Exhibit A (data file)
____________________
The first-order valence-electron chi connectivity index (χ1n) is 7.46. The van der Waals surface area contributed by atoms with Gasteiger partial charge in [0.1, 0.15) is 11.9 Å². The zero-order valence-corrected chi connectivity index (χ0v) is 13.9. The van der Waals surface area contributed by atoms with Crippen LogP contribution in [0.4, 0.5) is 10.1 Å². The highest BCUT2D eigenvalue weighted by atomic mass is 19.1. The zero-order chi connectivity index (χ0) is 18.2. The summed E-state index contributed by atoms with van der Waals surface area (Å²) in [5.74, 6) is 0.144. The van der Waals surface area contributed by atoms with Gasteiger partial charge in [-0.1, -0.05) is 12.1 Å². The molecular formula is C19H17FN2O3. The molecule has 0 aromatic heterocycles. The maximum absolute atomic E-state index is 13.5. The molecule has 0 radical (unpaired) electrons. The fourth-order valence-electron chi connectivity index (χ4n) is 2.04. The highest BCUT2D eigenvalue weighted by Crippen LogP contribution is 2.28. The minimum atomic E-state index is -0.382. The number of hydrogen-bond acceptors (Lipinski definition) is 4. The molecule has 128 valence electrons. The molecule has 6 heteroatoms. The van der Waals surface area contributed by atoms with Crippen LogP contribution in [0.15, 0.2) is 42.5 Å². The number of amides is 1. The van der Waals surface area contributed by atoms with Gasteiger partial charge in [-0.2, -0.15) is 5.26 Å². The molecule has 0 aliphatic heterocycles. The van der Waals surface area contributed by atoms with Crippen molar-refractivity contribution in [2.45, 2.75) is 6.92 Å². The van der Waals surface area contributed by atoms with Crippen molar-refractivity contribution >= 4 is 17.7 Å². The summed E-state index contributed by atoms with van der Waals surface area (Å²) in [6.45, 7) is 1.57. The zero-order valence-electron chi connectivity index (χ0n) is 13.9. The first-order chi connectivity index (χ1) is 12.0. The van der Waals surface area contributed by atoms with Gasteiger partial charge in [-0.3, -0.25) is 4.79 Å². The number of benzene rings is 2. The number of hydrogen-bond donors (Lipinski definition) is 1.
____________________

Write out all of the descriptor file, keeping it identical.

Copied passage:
The first-order valence-electron chi connectivity index (χ1n) is 7.46. The van der Waals surface area contributed by atoms with Gasteiger partial charge in [0.1, 0.15) is 11.9 Å². The zero-order valence-corrected chi connectivity index (χ0v) is 13.9. The van der Waals surface area contributed by atoms with Crippen LogP contribution in [0.4, 0.5) is 10.1 Å². The highest BCUT2D eigenvalue weighted by atomic mass is 19.1. The zero-order chi connectivity index (χ0) is 18.2. The summed E-state index contributed by atoms with van der Waals surface area (Å²) in [5.74, 6) is 0.144. The van der Waals surface area contributed by atoms with Gasteiger partial charge in [-0.1, -0.05) is 12.1 Å². The molecular formula is C19H17FN2O3. The molecule has 0 aromatic heterocycles. The maximum absolute atomic E-state index is 13.5. The molecule has 0 radical (unpaired) electrons. The fourth-order valence-electron chi connectivity index (χ4n) is 2.04. The highest BCUT2D eigenvalue weighted by Crippen LogP contribution is 2.28. The minimum atomic E-state index is -0.382. The number of hydrogen-bond acceptors (Lipinski definition) is 4. The molecule has 128 valence electrons. The molecule has 6 heteroatoms. The van der Waals surface area contributed by atoms with Crippen LogP contribution in [0.15, 0.2) is 42.5 Å². The number of amides is 1. The van der Waals surface area contributed by atoms with Gasteiger partial charge in [-0.2, -0.15) is 5.26 Å². The molecule has 0 aliphatic heterocycles. The van der Waals surface area contributed by atoms with Crippen molar-refractivity contribution in [2.45, 2.75) is 6.92 Å². The van der Waals surface area contributed by atoms with Crippen molar-refractivity contribution >= 4 is 17.7 Å². The summed E-state index contributed by atoms with van der Waals surface area (Å²) in [6.45, 7) is 1.57. The zero-order valence-electron chi connectivity index (χ0n) is 13.9. The first-order chi connectivity index (χ1) is 12.0. The van der Waals surface area contributed by atoms with Gasteiger partial charge in [-0.3, -0.25) is 4.79 Å². The number of benzene rings is 2. The number of hydrogen-bond donors (Lipinski definition) is 1.